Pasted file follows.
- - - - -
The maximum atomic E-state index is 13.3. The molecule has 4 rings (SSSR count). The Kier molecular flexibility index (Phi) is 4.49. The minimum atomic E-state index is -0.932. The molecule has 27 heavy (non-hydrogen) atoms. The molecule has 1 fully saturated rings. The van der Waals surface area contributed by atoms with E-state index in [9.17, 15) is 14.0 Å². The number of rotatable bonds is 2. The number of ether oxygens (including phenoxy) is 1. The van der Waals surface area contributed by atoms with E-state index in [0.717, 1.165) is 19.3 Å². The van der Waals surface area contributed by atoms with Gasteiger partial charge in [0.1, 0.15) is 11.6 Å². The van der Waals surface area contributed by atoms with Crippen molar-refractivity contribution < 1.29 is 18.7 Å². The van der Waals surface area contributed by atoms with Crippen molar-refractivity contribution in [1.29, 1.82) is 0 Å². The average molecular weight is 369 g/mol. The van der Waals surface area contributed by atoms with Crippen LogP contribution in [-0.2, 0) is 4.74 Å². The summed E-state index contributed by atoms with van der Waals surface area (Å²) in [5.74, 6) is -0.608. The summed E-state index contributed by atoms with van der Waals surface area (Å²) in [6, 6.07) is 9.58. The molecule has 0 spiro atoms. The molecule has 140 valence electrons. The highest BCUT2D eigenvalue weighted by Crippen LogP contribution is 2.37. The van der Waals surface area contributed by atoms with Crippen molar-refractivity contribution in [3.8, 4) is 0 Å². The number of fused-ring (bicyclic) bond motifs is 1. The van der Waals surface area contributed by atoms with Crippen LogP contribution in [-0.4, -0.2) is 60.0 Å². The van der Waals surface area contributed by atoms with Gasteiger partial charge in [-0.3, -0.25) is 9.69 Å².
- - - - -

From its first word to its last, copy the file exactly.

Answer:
The maximum atomic E-state index is 13.3. The molecule has 4 rings (SSSR count). The Kier molecular flexibility index (Phi) is 4.49. The minimum atomic E-state index is -0.932. The molecule has 27 heavy (non-hydrogen) atoms. The molecule has 1 fully saturated rings. The van der Waals surface area contributed by atoms with E-state index in [9.17, 15) is 14.0 Å². The number of rotatable bonds is 2. The number of ether oxygens (including phenoxy) is 1. The van der Waals surface area contributed by atoms with E-state index in [0.717, 1.165) is 19.3 Å². The van der Waals surface area contributed by atoms with Gasteiger partial charge in [0.1, 0.15) is 11.6 Å². The van der Waals surface area contributed by atoms with Crippen molar-refractivity contribution < 1.29 is 18.7 Å². The van der Waals surface area contributed by atoms with Crippen molar-refractivity contribution in [1.29, 1.82) is 0 Å². The average molecular weight is 369 g/mol. The van der Waals surface area contributed by atoms with Crippen LogP contribution in [-0.2, 0) is 4.74 Å². The summed E-state index contributed by atoms with van der Waals surface area (Å²) in [5.74, 6) is -0.608. The summed E-state index contributed by atoms with van der Waals surface area (Å²) in [6, 6.07) is 9.58. The molecule has 0 spiro atoms. The molecule has 140 valence electrons. The highest BCUT2D eigenvalue weighted by Crippen LogP contribution is 2.37. The van der Waals surface area contributed by atoms with Crippen molar-refractivity contribution in [3.8, 4) is 0 Å². The number of fused-ring (bicyclic) bond motifs is 1. The van der Waals surface area contributed by atoms with Crippen LogP contribution in [-0.4, -0.2) is 60.0 Å². The van der Waals surface area contributed by atoms with Gasteiger partial charge in [-0.3, -0.25) is 9.69 Å².